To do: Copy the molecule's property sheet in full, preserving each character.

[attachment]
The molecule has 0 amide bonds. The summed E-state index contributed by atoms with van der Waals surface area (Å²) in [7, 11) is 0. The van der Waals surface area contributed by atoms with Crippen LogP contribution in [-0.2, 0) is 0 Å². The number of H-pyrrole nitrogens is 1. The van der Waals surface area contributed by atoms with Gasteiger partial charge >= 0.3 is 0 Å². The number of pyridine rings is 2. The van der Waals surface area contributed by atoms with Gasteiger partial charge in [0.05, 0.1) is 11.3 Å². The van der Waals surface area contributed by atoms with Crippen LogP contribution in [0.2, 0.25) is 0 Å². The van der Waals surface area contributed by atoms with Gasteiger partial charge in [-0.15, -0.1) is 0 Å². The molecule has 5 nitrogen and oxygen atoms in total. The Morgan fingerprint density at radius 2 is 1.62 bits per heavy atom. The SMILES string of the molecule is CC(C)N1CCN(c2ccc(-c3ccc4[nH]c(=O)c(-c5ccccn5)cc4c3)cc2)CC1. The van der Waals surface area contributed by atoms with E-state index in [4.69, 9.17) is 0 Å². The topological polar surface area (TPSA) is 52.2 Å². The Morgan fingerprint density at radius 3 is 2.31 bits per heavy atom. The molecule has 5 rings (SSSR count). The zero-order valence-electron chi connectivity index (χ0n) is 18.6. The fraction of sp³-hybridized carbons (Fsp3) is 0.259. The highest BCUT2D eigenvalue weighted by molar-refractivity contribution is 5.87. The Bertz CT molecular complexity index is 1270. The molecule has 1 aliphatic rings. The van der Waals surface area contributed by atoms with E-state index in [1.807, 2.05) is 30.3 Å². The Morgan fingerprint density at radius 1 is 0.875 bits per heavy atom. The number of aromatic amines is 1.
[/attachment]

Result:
The molecule has 0 amide bonds. The summed E-state index contributed by atoms with van der Waals surface area (Å²) in [7, 11) is 0. The van der Waals surface area contributed by atoms with Crippen LogP contribution in [-0.2, 0) is 0 Å². The number of H-pyrrole nitrogens is 1. The van der Waals surface area contributed by atoms with Gasteiger partial charge >= 0.3 is 0 Å². The number of pyridine rings is 2. The van der Waals surface area contributed by atoms with Gasteiger partial charge in [0.05, 0.1) is 11.3 Å². The van der Waals surface area contributed by atoms with Crippen LogP contribution in [0.2, 0.25) is 0 Å². The van der Waals surface area contributed by atoms with Gasteiger partial charge in [-0.15, -0.1) is 0 Å². The molecule has 5 nitrogen and oxygen atoms in total. The Morgan fingerprint density at radius 2 is 1.62 bits per heavy atom. The SMILES string of the molecule is CC(C)N1CCN(c2ccc(-c3ccc4[nH]c(=O)c(-c5ccccn5)cc4c3)cc2)CC1. The van der Waals surface area contributed by atoms with E-state index in [4.69, 9.17) is 0 Å². The topological polar surface area (TPSA) is 52.2 Å². The Morgan fingerprint density at radius 3 is 2.31 bits per heavy atom. The molecule has 5 rings (SSSR count). The zero-order valence-electron chi connectivity index (χ0n) is 18.6. The fraction of sp³-hybridized carbons (Fsp3) is 0.259. The highest BCUT2D eigenvalue weighted by molar-refractivity contribution is 5.87. The Bertz CT molecular complexity index is 1270. The molecule has 1 aliphatic rings. The van der Waals surface area contributed by atoms with E-state index in [1.807, 2.05) is 30.3 Å². The Morgan fingerprint density at radius 1 is 0.875 bits per heavy atom. The number of aromatic amines is 1.